Pennsylvania law provides that all marital assets are to be divided upon divorce without regard to fault. The division of assets involves a two-step process. First, the Court must determine whether an asset is “marital property”. Generally, anything acquired during a marriage is “marital property”, regardless of whose name the asset is held. This includes jointly acquired assets, and  property held in the name of one spouse, such as pensions and other retirement benefits. Common exclusions to “marital property” include separate property acquired by a spouse through inheritance, or property that both spouses have agreed to exclude as marital property, as generally occurs when there is a pre-nuptial agreement.

The second step in the division of marital assets is the “equitable distribution” of marital property. This means that one spouse can be awarded more than 50% of marital assets depending upon a number of factors, such as the length of the marriage, the ages of the spouses, the contributions made by each spouse, and the relative incomes and separate assets of each spouse. For example, if one spouse is a highly paid executive and the other spouse has a modest income or no income at all with little prospects for future employment, an award of 55% of the marital assets or more in favor of the economically disadvantaged spouse is likely. On the other hand, if the economic positions of both spouses are relatively equal, equal division of marital assets is likely.

Another common misconception is that a divorce is automatically granted after a two year separation. This is incorrect. While it is true that the consent of the other spouse is not necessary after a two year separation, if either spouse has made a claim with the Court for the division of marital assets or for post-divorce alimony, these claims will have to be resolved before a divorce is granted, unless the Court agrees to “bifurcate” or separate the divorce from the economic issues.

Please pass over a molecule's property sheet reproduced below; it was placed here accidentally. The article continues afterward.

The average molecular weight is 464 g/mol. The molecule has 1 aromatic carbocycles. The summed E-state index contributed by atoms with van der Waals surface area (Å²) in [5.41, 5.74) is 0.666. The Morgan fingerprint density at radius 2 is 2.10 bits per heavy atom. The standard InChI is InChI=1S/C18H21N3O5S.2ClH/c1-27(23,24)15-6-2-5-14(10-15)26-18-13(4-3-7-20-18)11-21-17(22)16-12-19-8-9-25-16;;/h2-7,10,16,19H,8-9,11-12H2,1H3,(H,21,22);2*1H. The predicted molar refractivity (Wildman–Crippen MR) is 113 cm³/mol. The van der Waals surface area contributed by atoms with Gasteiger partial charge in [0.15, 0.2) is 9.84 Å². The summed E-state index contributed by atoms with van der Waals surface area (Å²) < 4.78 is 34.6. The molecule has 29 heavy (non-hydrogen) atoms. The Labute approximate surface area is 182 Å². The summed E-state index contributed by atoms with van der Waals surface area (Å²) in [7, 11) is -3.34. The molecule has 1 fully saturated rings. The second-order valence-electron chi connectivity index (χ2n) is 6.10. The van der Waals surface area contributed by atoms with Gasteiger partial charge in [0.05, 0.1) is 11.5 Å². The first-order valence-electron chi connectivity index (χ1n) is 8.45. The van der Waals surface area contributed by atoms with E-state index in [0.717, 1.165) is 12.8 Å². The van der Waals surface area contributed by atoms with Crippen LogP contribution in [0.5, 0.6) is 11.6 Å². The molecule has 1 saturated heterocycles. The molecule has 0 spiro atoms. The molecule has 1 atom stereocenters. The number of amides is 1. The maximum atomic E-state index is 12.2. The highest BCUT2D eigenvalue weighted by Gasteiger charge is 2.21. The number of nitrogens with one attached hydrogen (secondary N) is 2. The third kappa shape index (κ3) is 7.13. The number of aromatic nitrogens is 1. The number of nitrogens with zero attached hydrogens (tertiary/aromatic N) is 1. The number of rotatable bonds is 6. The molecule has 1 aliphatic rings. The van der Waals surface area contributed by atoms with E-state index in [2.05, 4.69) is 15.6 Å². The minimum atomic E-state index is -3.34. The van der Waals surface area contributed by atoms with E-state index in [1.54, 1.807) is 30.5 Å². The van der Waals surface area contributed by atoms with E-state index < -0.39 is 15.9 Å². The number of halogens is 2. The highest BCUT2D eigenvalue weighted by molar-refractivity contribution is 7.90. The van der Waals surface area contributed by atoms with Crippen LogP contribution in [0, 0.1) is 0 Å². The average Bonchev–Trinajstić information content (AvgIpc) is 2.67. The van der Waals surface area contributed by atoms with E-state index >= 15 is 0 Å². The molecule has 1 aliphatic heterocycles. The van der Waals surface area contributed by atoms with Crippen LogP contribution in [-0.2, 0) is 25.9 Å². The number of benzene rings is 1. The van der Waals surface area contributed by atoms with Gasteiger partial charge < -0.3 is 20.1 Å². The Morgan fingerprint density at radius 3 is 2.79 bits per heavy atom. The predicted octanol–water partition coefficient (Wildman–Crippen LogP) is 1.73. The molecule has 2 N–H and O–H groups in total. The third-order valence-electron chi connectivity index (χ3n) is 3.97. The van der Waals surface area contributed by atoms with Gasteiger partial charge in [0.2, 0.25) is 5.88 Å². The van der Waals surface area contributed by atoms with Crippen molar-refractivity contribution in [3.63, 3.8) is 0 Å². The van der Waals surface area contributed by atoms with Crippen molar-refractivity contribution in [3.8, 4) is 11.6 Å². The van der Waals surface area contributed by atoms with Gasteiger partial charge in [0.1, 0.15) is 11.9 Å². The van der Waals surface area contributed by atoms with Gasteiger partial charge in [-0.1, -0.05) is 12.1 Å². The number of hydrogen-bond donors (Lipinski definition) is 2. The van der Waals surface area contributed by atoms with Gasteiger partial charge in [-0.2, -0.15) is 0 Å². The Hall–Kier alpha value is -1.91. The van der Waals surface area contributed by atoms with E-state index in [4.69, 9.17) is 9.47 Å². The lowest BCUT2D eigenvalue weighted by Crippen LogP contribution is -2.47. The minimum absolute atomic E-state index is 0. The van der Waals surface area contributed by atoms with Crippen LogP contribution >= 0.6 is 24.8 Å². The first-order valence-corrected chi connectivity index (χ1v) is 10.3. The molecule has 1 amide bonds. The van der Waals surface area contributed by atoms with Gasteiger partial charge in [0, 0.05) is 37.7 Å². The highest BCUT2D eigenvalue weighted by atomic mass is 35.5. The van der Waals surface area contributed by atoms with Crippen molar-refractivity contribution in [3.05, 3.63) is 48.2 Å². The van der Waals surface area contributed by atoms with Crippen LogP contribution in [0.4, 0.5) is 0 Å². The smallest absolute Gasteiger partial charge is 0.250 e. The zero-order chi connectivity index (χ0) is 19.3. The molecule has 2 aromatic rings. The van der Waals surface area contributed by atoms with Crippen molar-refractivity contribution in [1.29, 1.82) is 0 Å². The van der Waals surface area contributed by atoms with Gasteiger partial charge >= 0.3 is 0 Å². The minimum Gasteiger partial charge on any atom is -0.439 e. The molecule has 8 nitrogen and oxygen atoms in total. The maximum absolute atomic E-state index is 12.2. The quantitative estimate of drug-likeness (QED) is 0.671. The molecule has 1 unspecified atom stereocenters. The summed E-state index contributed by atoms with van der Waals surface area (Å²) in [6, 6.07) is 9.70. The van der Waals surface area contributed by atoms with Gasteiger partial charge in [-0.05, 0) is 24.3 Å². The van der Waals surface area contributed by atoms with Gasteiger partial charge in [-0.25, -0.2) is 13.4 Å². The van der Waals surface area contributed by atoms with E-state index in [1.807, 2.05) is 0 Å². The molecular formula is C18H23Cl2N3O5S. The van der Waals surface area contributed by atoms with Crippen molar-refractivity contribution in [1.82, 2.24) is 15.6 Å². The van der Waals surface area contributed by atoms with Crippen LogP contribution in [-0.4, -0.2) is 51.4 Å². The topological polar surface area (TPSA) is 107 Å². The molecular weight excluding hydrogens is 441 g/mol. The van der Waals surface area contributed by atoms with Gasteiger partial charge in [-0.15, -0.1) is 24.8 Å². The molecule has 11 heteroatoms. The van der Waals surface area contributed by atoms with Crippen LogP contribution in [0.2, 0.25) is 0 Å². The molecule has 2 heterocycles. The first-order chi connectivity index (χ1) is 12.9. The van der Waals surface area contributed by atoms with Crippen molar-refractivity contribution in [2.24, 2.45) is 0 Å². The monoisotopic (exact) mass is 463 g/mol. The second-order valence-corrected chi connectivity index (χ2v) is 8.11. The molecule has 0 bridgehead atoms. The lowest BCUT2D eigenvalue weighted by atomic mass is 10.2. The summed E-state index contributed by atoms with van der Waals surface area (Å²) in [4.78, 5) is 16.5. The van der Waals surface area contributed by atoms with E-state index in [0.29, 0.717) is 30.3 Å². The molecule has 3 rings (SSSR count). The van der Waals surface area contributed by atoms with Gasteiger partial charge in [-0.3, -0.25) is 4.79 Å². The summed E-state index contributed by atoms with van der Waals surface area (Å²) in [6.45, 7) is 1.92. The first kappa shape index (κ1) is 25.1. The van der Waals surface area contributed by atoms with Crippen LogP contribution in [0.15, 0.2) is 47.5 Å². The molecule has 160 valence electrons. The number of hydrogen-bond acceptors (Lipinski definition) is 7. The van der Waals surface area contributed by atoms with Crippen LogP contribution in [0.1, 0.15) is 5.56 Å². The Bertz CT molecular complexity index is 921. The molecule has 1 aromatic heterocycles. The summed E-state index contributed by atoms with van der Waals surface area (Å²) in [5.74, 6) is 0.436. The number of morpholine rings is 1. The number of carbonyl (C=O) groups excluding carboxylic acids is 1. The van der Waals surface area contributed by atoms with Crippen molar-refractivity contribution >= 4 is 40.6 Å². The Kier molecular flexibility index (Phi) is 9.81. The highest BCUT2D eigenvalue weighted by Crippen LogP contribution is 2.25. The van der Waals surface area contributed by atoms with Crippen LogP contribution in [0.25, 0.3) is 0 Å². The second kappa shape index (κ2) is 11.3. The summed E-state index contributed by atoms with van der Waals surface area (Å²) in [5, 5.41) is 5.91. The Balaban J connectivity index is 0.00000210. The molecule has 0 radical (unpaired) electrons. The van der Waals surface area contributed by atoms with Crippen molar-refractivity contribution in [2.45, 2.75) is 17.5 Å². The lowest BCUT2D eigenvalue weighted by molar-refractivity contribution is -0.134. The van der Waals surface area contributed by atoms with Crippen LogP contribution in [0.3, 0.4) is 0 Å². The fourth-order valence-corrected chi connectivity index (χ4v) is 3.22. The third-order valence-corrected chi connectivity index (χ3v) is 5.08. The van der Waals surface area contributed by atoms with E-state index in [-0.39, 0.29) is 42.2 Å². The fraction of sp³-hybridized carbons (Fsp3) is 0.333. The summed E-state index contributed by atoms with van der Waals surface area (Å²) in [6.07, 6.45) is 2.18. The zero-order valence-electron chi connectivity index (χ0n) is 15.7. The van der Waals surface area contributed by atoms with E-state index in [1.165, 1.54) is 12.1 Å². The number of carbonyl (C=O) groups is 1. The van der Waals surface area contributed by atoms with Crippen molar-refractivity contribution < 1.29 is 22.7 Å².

One of the biggest and most costly misconceptions in a divorce is the mistaken belief that property matters or alimony matters can be addressed after a divorce is granted.  This is not the case! If you fail to make a formal claim with the Court for the division of marital assets or for alimony before a divorce decree is granted, you give up the right to make these claims. If you have any property issues with your spouse or any spousal support or alimony issues with your spouse, these must be addressed before the divorce is final. Unfortunately, we have found that many people fall into the trap of obtaining a no-fault divorce under the mistaken belief that they can address property and support issues later on. If you have not made a formal claim for the division of marital assets or for spousal support or alimony before a divorce is granted, it is too late.

If you or your spouse are considering a divorce, property matters and support matters must be addressed before your divorce is final. With over thirty six years of experience, we are here to provide you with experienced advice and representation. Please feel free to call our office to schedule a consultation to discuss these important issues so that your interests will be protected.